Ecosystem-scale flux of CO2 from a restored vacuum harvested peatland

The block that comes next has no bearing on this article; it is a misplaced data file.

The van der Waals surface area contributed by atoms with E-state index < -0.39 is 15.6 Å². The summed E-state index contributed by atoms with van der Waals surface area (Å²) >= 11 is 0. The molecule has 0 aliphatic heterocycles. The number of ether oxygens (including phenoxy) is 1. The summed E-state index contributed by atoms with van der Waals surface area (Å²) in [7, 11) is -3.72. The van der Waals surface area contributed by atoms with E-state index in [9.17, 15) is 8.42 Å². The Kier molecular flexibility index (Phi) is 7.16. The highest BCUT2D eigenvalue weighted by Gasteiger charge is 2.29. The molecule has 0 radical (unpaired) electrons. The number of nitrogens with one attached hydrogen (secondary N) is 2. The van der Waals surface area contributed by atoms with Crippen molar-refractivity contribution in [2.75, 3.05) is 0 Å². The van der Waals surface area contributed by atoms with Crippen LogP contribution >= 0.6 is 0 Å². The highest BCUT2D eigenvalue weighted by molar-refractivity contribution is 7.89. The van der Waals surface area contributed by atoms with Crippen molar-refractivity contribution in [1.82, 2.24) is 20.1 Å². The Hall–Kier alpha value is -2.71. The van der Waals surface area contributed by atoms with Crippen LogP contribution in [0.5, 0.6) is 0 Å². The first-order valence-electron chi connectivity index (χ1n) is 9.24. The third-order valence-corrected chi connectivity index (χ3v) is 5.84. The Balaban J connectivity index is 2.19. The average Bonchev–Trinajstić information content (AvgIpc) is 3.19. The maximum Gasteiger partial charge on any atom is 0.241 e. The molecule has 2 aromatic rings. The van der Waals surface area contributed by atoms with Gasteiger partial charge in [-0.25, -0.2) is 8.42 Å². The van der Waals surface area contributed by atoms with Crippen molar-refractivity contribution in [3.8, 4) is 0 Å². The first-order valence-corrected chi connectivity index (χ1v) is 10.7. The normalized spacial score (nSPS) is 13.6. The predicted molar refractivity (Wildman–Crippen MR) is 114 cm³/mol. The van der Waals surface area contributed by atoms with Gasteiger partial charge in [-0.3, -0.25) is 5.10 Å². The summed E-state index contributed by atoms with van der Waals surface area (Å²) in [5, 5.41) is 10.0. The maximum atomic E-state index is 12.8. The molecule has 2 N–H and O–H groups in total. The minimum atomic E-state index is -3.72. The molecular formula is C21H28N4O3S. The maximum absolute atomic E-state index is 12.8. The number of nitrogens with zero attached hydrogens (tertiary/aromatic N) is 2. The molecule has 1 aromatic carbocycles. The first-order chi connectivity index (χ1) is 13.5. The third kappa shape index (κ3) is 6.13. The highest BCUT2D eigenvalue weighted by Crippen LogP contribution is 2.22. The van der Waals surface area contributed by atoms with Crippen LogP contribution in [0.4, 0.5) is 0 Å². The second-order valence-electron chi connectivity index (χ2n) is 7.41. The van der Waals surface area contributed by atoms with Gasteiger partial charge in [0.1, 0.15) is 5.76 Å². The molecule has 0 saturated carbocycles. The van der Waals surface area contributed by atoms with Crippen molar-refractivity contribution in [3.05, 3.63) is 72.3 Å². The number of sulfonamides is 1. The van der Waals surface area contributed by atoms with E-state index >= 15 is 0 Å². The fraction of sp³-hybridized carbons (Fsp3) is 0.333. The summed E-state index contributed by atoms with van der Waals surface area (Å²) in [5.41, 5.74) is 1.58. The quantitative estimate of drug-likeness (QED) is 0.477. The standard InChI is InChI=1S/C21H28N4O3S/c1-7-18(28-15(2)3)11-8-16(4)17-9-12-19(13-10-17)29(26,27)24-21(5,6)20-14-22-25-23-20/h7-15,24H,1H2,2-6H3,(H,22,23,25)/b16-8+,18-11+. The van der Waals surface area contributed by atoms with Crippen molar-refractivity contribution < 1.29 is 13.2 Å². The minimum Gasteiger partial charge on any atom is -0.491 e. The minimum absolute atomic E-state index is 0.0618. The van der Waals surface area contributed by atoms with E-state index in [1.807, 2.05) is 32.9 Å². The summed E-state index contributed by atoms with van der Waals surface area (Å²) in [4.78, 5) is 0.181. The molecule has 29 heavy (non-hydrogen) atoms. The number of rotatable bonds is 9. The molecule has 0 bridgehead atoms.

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At the ecosystem scale, the water and gasexchange processes are strongly coupled.Drainage and removal of a peatland'ssurface vegetation cover for peatharvesting alters its hydrology, and as adirect consequence the carbon budget.Previous studies have measuredpeatland-atmosphere carbon exchange usingthe chamber methodology. These studies haveindicated that the spatial and temporalvariability is large, suggesting the needfor continuous ecosystem-scalemeasurements. This paper presents ecosystemscale measurements of the atmosphericexchange of water and carbon dioxide(CO2) from a restored vacuum-harvestedpeatland in eastern Québec, Canada,using the eddy correlation measurementapproach.Results indicate that the adoptedrestoration practices reduce the loss ofwater from the peat. Evapotranspirationfrom the restored site was 20 and 25% lessthan that from an adjacent abandonedcomparison site in 2000 and 2001respectively. However, CO2 emissionsremain large during non-snow periods (478and 468 g C m-2 in 2000 and 2001,respectively). The blockage of drainageditches and the existence of a mulch coverat the site keep the moisture and thermalconditions more or less constant.Consequently, the CO2 flux, which ispredominantly soil respiration, is stronglycontrolled by peat temperaturefluctuations.
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